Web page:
With nearly two dozen hit songs under his belt, TG Sheppard doesn't have anything to prove. The country star rose to mainstream success in the mid-1970s with hits such as "Devil in the Bottle," but it's been more than two decades since he released a new album.

"The reason I'm doing this now is that I really didn't know where I fit in," Sheppard explains to The Boot. "I didn't really know what direction I wanted to go ... and I finally just sat down and said, 'I don't need a direction. I just need great songs, and they will dictate the direction I go in.'"

The first of those new songs, "I Wanna Live Like Elvis," is a lighthearted tribute to the King of Rock and Roll himself, who was also a long-time friend of Sheppard's. The country singer says he wanted to record the song not only because of his own personal connection to Elvis Presley, but also because of how accurately the song's writers captured the spirit of the iconic performer. Plus, Sheppard adds, he's freer now to make the kind of music he wants to make than he ever has been before.

"It's the first time in my career that I am able to make my own decisions," the country star points out. "I'm producing it myself. I don't have to listen to a record label telling me that I should be doing this or should be doing that."

When he was finally able to record exactly the kind of songs he wanted, Sheppard realized that he wanted to make a song like "I Wanna Live Like Elvis." "I never would have cut that song on a record label," he admits. "They probably wouldn't have wanted me to, because it would appear that I was riding his coattails. And I wouldn't have done it years ago, either."

Now that time has passed, Sheppard is making music on his own terms, and he doesn't care whether or not anyone thinks he's using Presley's name for his own purposes. He came by his perspectives honestly: "It's okay to do that song because I lived that life. I was there with him during a lot of those stories," Sheppard notes; in fact, Priscilla Presley herself has given the song her blessing.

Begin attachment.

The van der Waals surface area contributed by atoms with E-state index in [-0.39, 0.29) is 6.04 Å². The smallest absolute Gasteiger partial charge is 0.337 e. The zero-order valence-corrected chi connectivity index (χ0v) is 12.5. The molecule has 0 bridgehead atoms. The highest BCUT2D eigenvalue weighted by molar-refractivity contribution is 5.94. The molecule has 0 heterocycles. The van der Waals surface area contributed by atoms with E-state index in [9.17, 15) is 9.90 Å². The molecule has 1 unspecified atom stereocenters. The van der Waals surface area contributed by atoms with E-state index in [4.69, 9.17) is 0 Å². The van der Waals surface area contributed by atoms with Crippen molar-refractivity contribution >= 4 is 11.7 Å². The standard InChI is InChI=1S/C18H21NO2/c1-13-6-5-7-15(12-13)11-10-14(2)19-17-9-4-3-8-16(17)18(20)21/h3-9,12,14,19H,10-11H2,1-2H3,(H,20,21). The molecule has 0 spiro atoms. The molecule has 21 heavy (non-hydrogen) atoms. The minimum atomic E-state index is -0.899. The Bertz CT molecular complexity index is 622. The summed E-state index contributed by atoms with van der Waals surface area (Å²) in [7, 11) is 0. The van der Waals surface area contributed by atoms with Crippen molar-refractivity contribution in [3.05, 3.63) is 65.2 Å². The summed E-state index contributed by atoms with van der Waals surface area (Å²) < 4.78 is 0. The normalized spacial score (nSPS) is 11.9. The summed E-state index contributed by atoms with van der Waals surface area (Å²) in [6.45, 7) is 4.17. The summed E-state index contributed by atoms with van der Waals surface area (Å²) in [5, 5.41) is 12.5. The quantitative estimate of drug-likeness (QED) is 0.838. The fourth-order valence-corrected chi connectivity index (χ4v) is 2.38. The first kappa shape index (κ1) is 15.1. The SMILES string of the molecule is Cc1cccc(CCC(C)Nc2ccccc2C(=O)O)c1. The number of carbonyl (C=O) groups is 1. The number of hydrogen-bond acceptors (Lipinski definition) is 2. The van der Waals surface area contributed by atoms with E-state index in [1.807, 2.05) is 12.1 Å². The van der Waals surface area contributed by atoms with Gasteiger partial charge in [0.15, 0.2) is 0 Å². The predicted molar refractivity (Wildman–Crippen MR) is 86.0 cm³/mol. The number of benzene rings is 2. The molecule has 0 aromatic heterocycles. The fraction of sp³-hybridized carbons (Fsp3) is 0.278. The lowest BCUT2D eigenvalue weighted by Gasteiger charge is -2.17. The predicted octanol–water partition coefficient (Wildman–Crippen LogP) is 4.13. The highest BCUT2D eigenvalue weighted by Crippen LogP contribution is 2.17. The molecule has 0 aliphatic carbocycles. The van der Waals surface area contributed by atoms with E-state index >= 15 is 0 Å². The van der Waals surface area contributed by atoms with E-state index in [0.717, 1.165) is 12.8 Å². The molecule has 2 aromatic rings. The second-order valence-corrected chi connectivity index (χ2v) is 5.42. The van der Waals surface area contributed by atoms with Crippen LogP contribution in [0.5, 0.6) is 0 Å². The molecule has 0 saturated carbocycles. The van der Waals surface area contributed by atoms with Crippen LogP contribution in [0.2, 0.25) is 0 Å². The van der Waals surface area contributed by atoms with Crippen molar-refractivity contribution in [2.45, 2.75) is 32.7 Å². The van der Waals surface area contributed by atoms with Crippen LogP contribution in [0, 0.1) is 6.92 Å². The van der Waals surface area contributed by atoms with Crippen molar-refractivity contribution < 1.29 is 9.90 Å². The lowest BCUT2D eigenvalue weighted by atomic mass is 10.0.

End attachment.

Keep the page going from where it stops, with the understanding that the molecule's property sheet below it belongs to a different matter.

Even more importantly, the song is simply a lot of fun, and fun-loving music, Sheppard adds, is desperately needed in today's cultural climate. "We're living in an age now where there's so much anger, so much fear, so much sadness in the world. I think people want a good laugh," he relates. "A good funny song now and again is good for the psyche."

The proof lies in the fan response: "What people are saying is, 'God, I heard your new song, and it is so funny. I laughed so hard. I really enjoy the energy of it and it makes me feel good when I hear it,'" Sheppard goes on to say. "That's what I'm getting."

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In his return to the studio, Sheppard can't help but notice how both music and the recording process have changed since he cut his first hits. Sure, the technology of recording itself has changed, he says, but the most noticeable difference is how fans receive new music today.

"I mean, what would have happened to us in the '80s if we had social media? Wow!" Sheppard says with a laugh. "Over and above technology -- that is, records being made better by technology -- we have avenues now to where airplay is important, but you can reach people yourself through your own social media and play them your music. So it's an exciting time for any genre of music, because we have new platforms to get out there and expose it to people."

Sheppard is excited to apply that process to his new music, most of which is brand-new material.

"There is an array of songs on this album that have never been heard, and I can't wait for people to hear them," he relates, adding that even if social media changes the way artists interact with fans, his music itself never really changes that much: "I am known to be a type of artist where I'm big on story songs. What country music has been missing for the last few years, it's lost its melody and it's lost its story. And that's coming full circle again this year. Some of these songs tell great stories, and I'm eager for people to hear that again."

No matter what the album does after its release, however, Sheppard is excited to have gone through the experience of making it.

"I'm in total control for the first time in my career. It's fun to be in control of your destiny," he says. "If it does well, great. If it doesn't, that's okay. I'm having a great time doing it."

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